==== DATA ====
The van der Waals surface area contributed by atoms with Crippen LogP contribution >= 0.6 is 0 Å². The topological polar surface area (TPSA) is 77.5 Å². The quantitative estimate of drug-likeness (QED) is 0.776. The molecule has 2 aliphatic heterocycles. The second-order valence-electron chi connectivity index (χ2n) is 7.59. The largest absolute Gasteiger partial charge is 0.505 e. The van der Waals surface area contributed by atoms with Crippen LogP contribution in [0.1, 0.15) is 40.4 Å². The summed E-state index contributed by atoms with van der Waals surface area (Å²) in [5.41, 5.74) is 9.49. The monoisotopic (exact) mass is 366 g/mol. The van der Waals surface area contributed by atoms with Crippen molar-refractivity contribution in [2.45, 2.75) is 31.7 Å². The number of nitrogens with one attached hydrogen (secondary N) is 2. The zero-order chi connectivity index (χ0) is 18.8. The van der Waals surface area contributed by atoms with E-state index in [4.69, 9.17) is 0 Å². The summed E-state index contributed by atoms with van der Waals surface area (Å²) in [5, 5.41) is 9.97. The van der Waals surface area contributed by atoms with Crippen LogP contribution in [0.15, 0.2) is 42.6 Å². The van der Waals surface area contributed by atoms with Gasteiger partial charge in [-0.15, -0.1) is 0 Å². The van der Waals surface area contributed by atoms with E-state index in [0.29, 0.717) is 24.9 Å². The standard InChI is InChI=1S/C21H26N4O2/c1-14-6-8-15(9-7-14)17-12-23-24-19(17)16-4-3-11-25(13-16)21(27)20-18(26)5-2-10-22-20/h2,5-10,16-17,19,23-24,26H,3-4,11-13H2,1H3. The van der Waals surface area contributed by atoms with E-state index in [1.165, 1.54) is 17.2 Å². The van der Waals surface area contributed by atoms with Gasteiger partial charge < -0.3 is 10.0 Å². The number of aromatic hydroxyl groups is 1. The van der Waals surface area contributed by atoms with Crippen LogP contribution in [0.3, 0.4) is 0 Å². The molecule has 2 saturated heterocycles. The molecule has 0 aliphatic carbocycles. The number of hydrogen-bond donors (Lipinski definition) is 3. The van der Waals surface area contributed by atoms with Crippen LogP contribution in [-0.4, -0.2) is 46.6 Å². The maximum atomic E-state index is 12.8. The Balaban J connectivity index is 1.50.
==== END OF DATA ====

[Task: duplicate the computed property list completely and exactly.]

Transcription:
The van der Waals surface area contributed by atoms with Crippen LogP contribution >= 0.6 is 0 Å². The topological polar surface area (TPSA) is 77.5 Å². The quantitative estimate of drug-likeness (QED) is 0.776. The molecule has 2 aliphatic heterocycles. The second-order valence-electron chi connectivity index (χ2n) is 7.59. The largest absolute Gasteiger partial charge is 0.505 e. The van der Waals surface area contributed by atoms with Crippen LogP contribution in [0.1, 0.15) is 40.4 Å². The summed E-state index contributed by atoms with van der Waals surface area (Å²) in [5.41, 5.74) is 9.49. The monoisotopic (exact) mass is 366 g/mol. The van der Waals surface area contributed by atoms with Crippen molar-refractivity contribution in [2.45, 2.75) is 31.7 Å². The number of nitrogens with one attached hydrogen (secondary N) is 2. The zero-order chi connectivity index (χ0) is 18.8. The van der Waals surface area contributed by atoms with E-state index in [4.69, 9.17) is 0 Å². The summed E-state index contributed by atoms with van der Waals surface area (Å²) in [5, 5.41) is 9.97. The van der Waals surface area contributed by atoms with Crippen LogP contribution in [0.15, 0.2) is 42.6 Å². The van der Waals surface area contributed by atoms with Gasteiger partial charge in [-0.15, -0.1) is 0 Å². The van der Waals surface area contributed by atoms with E-state index in [0.29, 0.717) is 24.9 Å². The standard InChI is InChI=1S/C21H26N4O2/c1-14-6-8-15(9-7-14)17-12-23-24-19(17)16-4-3-11-25(13-16)21(27)20-18(26)5-2-10-22-20/h2,5-10,16-17,19,23-24,26H,3-4,11-13H2,1H3. The van der Waals surface area contributed by atoms with E-state index in [1.165, 1.54) is 17.2 Å². The van der Waals surface area contributed by atoms with Gasteiger partial charge < -0.3 is 10.0 Å². The number of aromatic hydroxyl groups is 1. The van der Waals surface area contributed by atoms with Crippen LogP contribution in [0.3, 0.4) is 0 Å². The molecule has 2 saturated heterocycles. The molecule has 0 aliphatic carbocycles. The number of hydrogen-bond donors (Lipinski definition) is 3. The van der Waals surface area contributed by atoms with Crippen LogP contribution in [-0.4, -0.2) is 46.6 Å². The maximum atomic E-state index is 12.8. The Balaban J connectivity index is 1.50.